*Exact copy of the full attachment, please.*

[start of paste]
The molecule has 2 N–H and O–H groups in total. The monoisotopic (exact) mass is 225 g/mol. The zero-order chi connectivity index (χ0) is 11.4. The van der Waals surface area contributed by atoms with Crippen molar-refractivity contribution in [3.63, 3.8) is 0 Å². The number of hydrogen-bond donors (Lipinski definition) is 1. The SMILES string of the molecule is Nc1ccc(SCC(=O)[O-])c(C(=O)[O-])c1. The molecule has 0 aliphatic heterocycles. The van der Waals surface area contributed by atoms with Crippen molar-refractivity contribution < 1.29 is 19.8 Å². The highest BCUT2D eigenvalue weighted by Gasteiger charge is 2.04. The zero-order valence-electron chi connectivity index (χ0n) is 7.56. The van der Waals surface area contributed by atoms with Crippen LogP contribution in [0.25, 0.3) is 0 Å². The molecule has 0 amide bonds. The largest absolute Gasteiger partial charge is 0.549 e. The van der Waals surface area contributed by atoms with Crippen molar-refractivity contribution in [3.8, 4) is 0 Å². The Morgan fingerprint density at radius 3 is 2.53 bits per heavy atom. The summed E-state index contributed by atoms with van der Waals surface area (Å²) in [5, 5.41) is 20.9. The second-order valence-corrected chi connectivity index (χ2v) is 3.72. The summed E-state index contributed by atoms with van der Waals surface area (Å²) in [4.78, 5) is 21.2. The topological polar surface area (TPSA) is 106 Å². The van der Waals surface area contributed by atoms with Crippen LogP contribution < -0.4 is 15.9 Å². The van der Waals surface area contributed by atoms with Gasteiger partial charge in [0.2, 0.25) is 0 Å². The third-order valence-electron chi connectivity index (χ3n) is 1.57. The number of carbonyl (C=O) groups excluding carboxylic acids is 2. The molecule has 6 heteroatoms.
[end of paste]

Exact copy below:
The molecule has 2 N–H and O–H groups in total. The monoisotopic (exact) mass is 225 g/mol. The zero-order chi connectivity index (χ0) is 11.4. The van der Waals surface area contributed by atoms with Crippen molar-refractivity contribution in [3.63, 3.8) is 0 Å². The number of hydrogen-bond donors (Lipinski definition) is 1. The SMILES string of the molecule is Nc1ccc(SCC(=O)[O-])c(C(=O)[O-])c1. The molecule has 0 aliphatic heterocycles. The van der Waals surface area contributed by atoms with Crippen molar-refractivity contribution < 1.29 is 19.8 Å². The highest BCUT2D eigenvalue weighted by Gasteiger charge is 2.04. The zero-order valence-electron chi connectivity index (χ0n) is 7.56. The van der Waals surface area contributed by atoms with Crippen LogP contribution in [0.25, 0.3) is 0 Å². The molecule has 0 amide bonds. The largest absolute Gasteiger partial charge is 0.549 e. The van der Waals surface area contributed by atoms with Crippen molar-refractivity contribution in [3.8, 4) is 0 Å². The Morgan fingerprint density at radius 3 is 2.53 bits per heavy atom. The summed E-state index contributed by atoms with van der Waals surface area (Å²) in [5, 5.41) is 20.9. The second-order valence-corrected chi connectivity index (χ2v) is 3.72. The summed E-state index contributed by atoms with van der Waals surface area (Å²) in [4.78, 5) is 21.2. The topological polar surface area (TPSA) is 106 Å². The van der Waals surface area contributed by atoms with Crippen LogP contribution < -0.4 is 15.9 Å². The van der Waals surface area contributed by atoms with Gasteiger partial charge in [0.2, 0.25) is 0 Å². The third-order valence-electron chi connectivity index (χ3n) is 1.57. The number of carbonyl (C=O) groups excluding carboxylic acids is 2. The molecule has 6 heteroatoms.